I have wonderful memories of you and think of you often, seriously daily, you and Grandma had such a profound impact on the person I am. I also tell my own dad often that just because you bought me a horse doesn’t mean he should by my child a horse. I wish you could of known all your great grandchildren. You and grandma have left us a wonderful legacy of love and the importance of helping those in need. I always recall you taking in strays. I miss the days of the adults playing poker in the farm dining room or traipsing through a cemetery with you and grandma or the day we drove to Valley Falls looking for information about Sarah Beardsley and met that man who remembered her sister Lucy and was the paper boy.

Anyway. I hope you have a wonderful birthday and I am grateful for having you in my life for my first 29 years. I love you and Miss you. Give Grandma, Uncle Leslie & Uncle Marc a hug from me.





52 Ancestors – The Old Homestead

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I am way behind on this project but hope to get moving on it again. This is Week 13. The prompt was the old homestead. My grandparents bought this farm in the early 1960s. It is not the house my Mom was raised in. They owned a farm in Harkness before this. This is the house I spent many summers at.

When I think of my grandparents I think of this house or their house in Florida that originally belonged to my Uncle Les. The Weatherwax family owned a much larger spread in Peru but my Great Grandfather Benjamin sold the spread originally settled by David Weatherwax in 1790.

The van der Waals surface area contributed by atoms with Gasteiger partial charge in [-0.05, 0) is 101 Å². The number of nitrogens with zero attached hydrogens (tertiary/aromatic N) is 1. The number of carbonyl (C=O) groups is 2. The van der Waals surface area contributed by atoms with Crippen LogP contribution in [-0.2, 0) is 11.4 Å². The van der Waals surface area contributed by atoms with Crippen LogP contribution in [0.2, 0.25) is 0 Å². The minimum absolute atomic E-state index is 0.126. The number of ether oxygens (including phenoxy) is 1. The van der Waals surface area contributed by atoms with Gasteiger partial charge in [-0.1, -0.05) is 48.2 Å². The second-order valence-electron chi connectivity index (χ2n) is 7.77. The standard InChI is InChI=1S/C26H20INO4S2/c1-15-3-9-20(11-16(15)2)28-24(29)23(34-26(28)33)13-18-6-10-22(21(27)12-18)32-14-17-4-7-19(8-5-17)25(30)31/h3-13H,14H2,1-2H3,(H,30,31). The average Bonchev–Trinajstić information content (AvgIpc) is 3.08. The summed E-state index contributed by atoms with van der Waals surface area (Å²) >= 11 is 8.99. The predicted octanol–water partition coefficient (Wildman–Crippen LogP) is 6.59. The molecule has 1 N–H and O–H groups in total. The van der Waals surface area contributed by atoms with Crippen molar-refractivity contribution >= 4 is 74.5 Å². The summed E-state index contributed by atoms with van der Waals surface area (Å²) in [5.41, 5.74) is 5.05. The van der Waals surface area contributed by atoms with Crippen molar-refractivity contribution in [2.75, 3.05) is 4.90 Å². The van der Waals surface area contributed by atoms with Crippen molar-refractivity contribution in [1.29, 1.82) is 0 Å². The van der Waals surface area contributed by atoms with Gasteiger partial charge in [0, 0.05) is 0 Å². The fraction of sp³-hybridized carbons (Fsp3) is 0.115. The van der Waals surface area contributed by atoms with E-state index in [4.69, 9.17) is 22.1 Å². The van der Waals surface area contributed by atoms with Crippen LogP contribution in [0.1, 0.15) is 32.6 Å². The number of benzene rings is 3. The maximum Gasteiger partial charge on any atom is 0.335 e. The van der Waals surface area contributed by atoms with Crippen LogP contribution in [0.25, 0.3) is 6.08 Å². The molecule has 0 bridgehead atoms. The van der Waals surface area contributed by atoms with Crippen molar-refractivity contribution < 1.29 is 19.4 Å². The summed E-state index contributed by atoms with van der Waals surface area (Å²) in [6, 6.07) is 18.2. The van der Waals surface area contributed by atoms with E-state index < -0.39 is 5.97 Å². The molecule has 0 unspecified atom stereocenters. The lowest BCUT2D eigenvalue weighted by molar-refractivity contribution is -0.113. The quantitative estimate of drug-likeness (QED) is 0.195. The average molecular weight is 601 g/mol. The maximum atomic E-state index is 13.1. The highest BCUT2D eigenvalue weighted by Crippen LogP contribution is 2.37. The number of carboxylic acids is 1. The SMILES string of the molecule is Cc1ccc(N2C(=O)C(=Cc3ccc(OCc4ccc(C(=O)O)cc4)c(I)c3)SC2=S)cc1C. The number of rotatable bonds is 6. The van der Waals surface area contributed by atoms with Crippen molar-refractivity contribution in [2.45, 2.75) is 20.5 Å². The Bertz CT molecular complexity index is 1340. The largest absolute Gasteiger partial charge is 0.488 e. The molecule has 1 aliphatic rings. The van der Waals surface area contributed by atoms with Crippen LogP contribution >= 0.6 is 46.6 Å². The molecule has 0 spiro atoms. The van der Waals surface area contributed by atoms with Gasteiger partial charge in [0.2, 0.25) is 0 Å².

This summer there will be a family reunion and I am sure lots of stories will be told and memories shared. As I get older I realize that the house is not what holds the family together. It is the bond and the love.

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52 Ancestors – The Old Homestead

There are families who stay in their homes for generations upon generations, but not mine.

Growing up my grandparents had a farm in Peru, NY but they were the first family to live there. My grandfather’s family had a farm that their family was on for over 100 years and then his family decided to go to Vermont and sold it but they never went. There is a tragic tale of the cows being sick and put down. My grandparents bought a farm in Harkness, NY where they raised my mom and her siblings and then they moved in I believe 1963 or 1964 to a farm on Barker Road in Peru, NY. They had a dairy farm but their taste for farming died after my Uncle Leslie died in a tragic accident.

The then became snow birds and spent their time between Upstate New York and St. Petersburgh, Florida. Maybe that is why I love Florida so much.

My Dad’s parents lived in Long Island City, Astoria most of their lives. My Grandpa Tony came to this country in 1920 and made his way to NY after 1936. They settled into a 6 family house in 1938 until they passed. No one lives in Long Island City any longer.

As I get older I truly believe the Homestead is the people. I would one day love to live on a big piece of property with a front porch and rocking chairs with loved ones all around. Though not anywhere where it snows.



Never stop searching…

In 2017, I started listening to genealogy podcasts. Two of my favorites are Genealogy Guys and Extreme Genes, each one provides me with new things I may not of thought of or gives me an a-ha moment. This past week I listened to both and can’t remember which one said to look into the neighboring towns and counties to look for your ancestors in their newspapers.